BIOL 235: Evolutionary BiologyA study of biological evolution, including natural selection, adaptation, the evolution of sex, speciation, extinction, and constraints on evolutionary change. Reading primary literature is emphasized. Two lectures and one discussion per week.
Also listed as Environmental Studies 213
Prerequisite: BIOL 130 or ANTH 140
CHEM 250: Organic Chemistry IA study of the relationship between structure and function in organic compounds. Basic topics such as molecular orbital theory, conformational equilibria, stereochemistry, and nucleophilic substitution are covered. Students also learn to use instrumental analysis (NMR, IR, GC-MS) to identify and characterize compounds. One four-hour laboratory per week.
Prerequisite: CHEM 116 or 119 or consent of instructor
CHEM 252: Organic Chemistry IIA study of organic reactions and their mechanisms. The focus of the class is synthesis, both in the concrete sense of building molecules and in the abstract sense of pulling together disparate concepts to solve problems. Case studies from the polymer and pharmaceutical industries underline the relevance of the discipline to everyday life. One four-hour laboratory per week.
Prerequisite: CHEM 250
CHEM 320: Inorganic ChemistryA survey of structures, properties, reactivities, and interrelationships of chemical elements and their compounds. Topics include unifying principles and concepts that enable the interpretation of experimental data associated with materials. Emphasis on multidisciplinary aspects of inorganic chemistry. Lectures and weekly laboratory. Laboratory projects involve synthesis and studies of compounds using a variety of experimental methods.
Prerequisite: CHEM 250
BIOL 325: Cell BiologySurvey of the structure and function of eukaryotic cells, the basic functional unit of life. Correlation of cellular structures including organelles, proteins, and membranes with functions such as cellular communication, division, transport, movement, and secretory pathways will be analyzed. Lecture and laboratory.
Prerequisite: BIOL 130 and BIOL 150, BIOL 170 recommended
BIOL 340: Topics in NeuroscienceA study of the nervous system from the perspectives of psychology and biology. Topics vary year to year and may include glial cells, neural development, and the evolution of nervous systems and neurotransmitter systems. Lecture only. May be repeated when topic is different.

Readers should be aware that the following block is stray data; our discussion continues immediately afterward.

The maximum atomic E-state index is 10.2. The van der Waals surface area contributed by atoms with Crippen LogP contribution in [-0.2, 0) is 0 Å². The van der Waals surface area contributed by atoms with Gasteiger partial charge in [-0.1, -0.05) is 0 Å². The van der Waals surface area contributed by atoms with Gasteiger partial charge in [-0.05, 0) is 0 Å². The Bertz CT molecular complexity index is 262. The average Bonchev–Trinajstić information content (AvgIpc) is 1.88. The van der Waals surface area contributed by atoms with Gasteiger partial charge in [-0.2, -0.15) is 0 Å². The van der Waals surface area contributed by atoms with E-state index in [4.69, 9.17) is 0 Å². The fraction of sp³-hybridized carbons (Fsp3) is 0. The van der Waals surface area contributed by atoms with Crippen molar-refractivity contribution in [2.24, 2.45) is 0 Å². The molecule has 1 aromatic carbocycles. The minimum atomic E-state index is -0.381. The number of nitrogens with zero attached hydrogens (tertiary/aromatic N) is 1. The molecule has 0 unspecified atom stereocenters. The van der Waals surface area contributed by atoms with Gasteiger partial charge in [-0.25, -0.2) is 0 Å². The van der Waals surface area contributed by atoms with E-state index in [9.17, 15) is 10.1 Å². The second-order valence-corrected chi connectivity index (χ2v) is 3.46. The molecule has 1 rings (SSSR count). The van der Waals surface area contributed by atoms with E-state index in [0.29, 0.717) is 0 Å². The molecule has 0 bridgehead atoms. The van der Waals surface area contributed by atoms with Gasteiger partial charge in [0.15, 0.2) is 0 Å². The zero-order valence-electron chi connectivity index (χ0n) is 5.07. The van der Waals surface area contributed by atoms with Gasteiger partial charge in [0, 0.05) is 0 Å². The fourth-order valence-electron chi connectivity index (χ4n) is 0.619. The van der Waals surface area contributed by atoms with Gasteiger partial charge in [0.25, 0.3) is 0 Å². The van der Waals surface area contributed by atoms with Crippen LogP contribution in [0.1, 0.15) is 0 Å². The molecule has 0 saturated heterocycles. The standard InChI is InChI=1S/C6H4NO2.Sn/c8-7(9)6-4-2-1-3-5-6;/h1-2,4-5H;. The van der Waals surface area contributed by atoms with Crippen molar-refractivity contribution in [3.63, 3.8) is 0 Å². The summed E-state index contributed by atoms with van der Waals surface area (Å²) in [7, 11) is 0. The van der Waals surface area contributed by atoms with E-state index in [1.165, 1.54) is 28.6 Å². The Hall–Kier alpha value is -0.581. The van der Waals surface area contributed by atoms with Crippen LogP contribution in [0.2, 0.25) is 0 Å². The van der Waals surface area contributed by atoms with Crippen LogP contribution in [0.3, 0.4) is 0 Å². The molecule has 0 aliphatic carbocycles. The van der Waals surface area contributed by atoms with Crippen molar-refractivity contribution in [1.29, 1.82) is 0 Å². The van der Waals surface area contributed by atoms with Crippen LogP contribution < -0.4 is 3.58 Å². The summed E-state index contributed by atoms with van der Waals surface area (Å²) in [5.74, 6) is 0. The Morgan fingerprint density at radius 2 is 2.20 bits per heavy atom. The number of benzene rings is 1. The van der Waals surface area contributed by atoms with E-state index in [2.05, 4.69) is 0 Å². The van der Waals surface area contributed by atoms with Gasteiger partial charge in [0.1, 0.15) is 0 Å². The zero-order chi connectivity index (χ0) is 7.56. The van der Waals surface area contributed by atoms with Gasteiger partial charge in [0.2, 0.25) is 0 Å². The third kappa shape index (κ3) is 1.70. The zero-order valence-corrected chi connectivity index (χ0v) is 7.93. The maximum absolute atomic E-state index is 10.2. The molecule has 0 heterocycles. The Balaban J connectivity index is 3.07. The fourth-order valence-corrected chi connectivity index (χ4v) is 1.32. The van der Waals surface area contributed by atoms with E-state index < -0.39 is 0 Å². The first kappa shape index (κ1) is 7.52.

Topic for Spring 2019: Viral Vectors in the Central Nervous System
Viral vectors are exciting tools currently used in the field of gene therapy and in basic neuroscience research to further understand neurobiological processes. Using primary research and review articles as a basis, this course will explore the history of viral vectors, advancements in their design, the therapeutic potential of vectors for CNS disorders and the adverse effects, including biological, environmental and ethical issues, associated with them. Course format includes discussions, presentations, group work and writing assignments.
Also listed as Psychology 580
Prerequisite: CHEM 116, BIOL 150, and one course in psychology; or PSYC 360 and one course in biology; or consent of instructor
CHEM 340: Biochemistry IAn introduction to the study of biological processes at the molecular level with emphases on protein struction and function, enzyme mechanism and kinetics, fundamentals of physical biochemistry, and the chemistry of biological molecules, including carbohydrates, lipids, and nucleic acids.
Also listed as Biology 444
Prerequisite: CHEM 250 or concurrent enrollment, or consent of instructor
PSYC 350: Psychopharmacology and BehaviorAn interdisciplinary examination of the ways in which behaviorally active drugs exert their effects, drawing on research in pharmacology, psychology, biochemistry, anatomy, and neurophysiology. Provides an understanding and appreciation of the role of behaviorally active drugs in people’s lives, today and in the past.
Prerequisite: Sophomore standing; at least one prior biology course recommended
BIOL 354: Molecular BiologyAn interdisciplinary examination of regulatory mechanisms leading to differential gene expression. Main topics include transcription, translation, gene and protein structure, and modern genomics. The application of current molecular techniques is emphasized throughout the course. Laboratory work is experimental in approach. Lecture and laboratory.
Prerequisite: BIOL 130 and CHEM 115
CHEM 370: Physical Chemistry I: Thermodynamics and KineticsDevelops and explores theoretical descriptions of chemical systems: physical states, the laws of thermodynamics as applied to chemical and physical equilibria, chemical reaction kinetics, and catalysis. No laboratory.
Prerequisite: MATH 150, PHYS 150, CHEM 116; or consent of instructor
CHEM 380: Seminar: Perspectives on ChemistryA series of presentations by visiting chemists and Lawrence students, faculty, and staff, featuring current issues in chemistry, important applications of chemistry, and professional development topics appropriate to chemistry majors or minors. Approximately one meeting per week. Two or more short “reaction papers” (a short seminar critique or summary) required of each student. Offered annually in the Fall Term. May be repeated for credit.